MILLSAP – Acme Pressed Brick Company was established in Parker County by George E. Bennett in 1891, and is still going strong in its operation 128 years later.
Following its opening, a company town formed around the plant called Bennett, what is now considered part of Millsap, and included 100 Acme Brick homes for 100 employees and their families.
“George Bennett, Acme’s founder, left his home in Springfield, Ohio, at the age of 16 and arrived in Galveston, Texas, a few years later in the late 1870s,” Ron Taylor of Ashley & Taylor Advertising and PR, who handles public relations for the plant, said. “He realized that Dallas offered more business prospects and began a successful career with the McCormick Harvester and Reaper Company, which carried him across the state in pursuit of business. He left this successful career because he could see the need for brick to build homes and commercial structures for the booming population. He began to search around the state for the right economic conditions and clay reserves to build a brick company.”
That’s when the Acme Pressed Brick Company was born.
Besides housing for employees, the Bennett company town had its own store, shops and a hotel.
“I know there are people in Millsap who remember the hotel,” Parker County Historical Commission member Bill Warren said. “The company issued its own form of money that could only be used in company stores, although businesses in Millsap and other places would take the script at highly discounted values.”
Acme became one of the largest American-owned brick manufacturers and was the first to offer a 100-year guarantee to its customers, which is still in effect today. In 1916, the company began operating as Acme Brick Company, dropping “Pressed,” and Bennett’s son, Walter R. Bennett, was elected as the newly-named company’s first president.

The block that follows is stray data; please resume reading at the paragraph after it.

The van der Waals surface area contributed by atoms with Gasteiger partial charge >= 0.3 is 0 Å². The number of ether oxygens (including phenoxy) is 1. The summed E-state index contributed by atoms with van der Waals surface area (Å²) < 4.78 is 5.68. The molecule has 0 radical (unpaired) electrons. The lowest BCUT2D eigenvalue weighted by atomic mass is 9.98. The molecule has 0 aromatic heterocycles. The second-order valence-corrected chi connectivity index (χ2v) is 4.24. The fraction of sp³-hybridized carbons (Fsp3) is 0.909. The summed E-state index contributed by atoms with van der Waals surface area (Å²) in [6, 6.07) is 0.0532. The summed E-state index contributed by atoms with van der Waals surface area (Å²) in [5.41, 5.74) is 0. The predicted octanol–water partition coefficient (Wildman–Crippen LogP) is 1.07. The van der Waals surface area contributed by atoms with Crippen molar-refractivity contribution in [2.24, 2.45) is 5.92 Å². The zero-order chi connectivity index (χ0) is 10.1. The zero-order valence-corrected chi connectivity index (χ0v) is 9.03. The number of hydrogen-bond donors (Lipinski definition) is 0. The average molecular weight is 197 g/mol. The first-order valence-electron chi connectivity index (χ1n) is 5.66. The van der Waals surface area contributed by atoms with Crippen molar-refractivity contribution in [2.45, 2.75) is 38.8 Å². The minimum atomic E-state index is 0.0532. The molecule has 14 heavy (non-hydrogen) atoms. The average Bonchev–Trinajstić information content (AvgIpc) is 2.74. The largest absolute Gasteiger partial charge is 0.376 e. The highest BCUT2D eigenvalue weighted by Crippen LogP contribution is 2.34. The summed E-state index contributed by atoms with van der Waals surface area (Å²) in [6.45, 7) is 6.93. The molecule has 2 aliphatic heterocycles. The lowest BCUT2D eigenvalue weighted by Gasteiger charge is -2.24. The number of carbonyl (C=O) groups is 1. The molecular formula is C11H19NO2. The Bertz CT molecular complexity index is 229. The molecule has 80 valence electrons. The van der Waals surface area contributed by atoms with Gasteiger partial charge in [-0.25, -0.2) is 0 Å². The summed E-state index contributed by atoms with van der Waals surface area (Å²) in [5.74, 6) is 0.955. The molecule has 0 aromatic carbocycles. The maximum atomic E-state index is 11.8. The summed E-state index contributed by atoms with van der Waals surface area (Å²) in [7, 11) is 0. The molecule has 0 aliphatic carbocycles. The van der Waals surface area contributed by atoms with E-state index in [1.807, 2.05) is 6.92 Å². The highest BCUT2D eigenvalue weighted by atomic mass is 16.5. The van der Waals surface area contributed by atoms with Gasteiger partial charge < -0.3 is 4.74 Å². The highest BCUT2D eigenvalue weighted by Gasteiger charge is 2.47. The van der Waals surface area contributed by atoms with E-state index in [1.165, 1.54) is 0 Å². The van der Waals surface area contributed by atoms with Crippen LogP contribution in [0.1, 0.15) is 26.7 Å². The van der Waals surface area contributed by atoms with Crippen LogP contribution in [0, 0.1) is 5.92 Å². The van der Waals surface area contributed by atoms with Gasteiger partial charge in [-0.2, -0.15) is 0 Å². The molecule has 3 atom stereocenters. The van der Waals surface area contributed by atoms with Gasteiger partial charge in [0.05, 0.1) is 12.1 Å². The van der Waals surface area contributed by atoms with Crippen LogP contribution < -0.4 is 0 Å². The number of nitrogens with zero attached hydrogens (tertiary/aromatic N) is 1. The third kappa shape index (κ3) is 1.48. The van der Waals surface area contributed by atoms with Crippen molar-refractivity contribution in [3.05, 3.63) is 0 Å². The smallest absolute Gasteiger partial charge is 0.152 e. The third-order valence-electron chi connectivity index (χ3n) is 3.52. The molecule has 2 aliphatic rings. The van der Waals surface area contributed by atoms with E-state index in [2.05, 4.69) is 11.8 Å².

The plant still remains on the same land today, but was rebuilt in 1996.
“Acme is still mining clay from the same area that produced our raw materials in 1891 and the clays there are of such good quality that Acme expects that it will be producing for many more years,” Taylor said.
Tracy Bruton, who has worked for the company since 1994, became the plant manager of the Millsap location in 2013.
“We have 73 total associates at this plant and about 50 of them work in the actual plant. We have a crew of 12 drivers, so we deliver a lot of our own goods to the DFW area and we also service Houston and out west like Midland and Odessa,” Bruton said. “This plant produces about 73 million bricks a year and it’s all residential brick. We’ve got between nine and 13 standard blends and we try to keep up with the changing colors. This plant specifically was built in 1996 and it’s a little bit more automated than some of our other plants.”
Since 1987 the plant has stamped its logo into bricks, which is a unique practice compared to other companies.
“We’re the only company that has ever done that, the other companies don’t for some reason,” Bruton said. “All of our residential, standard products get a logo and it helps with our 100-year warranty of the brick.”
The plant uses a continuous-cycle kiln that fits up to 48 large cars of brick and fires them at 1,920 to 1,950 degrees. Bruton said the kiln runs 24/7.
“We have 15 operating plants right now. This plant specifically has seen downturns, it’s seen upticks, and it had competition with Thurber Brick, but it survived the test of time,” Bruton said. “Acme Brick has always treated me like family, so I try to extend that out to the guys in the plant, and I truly believe we are a family-oriented company.”
Warren said the Acme Brick plant has two historical markers and a medallion — one medallion and marker at the plant itself.
“The other marker has recently been relocated from the former rest stop that was located on the Parker/Palo Pinto county line, and is now at the intersection of Bennett Road and [Farm-to-Market] 113,” Warren said. “[Precinct 3] Commissioner Larry Walden recently had a substantial pull off installed so people can drive up to the marker. Acme Brick is waiting for the road materials to settle before building a brick column around the marker poll.”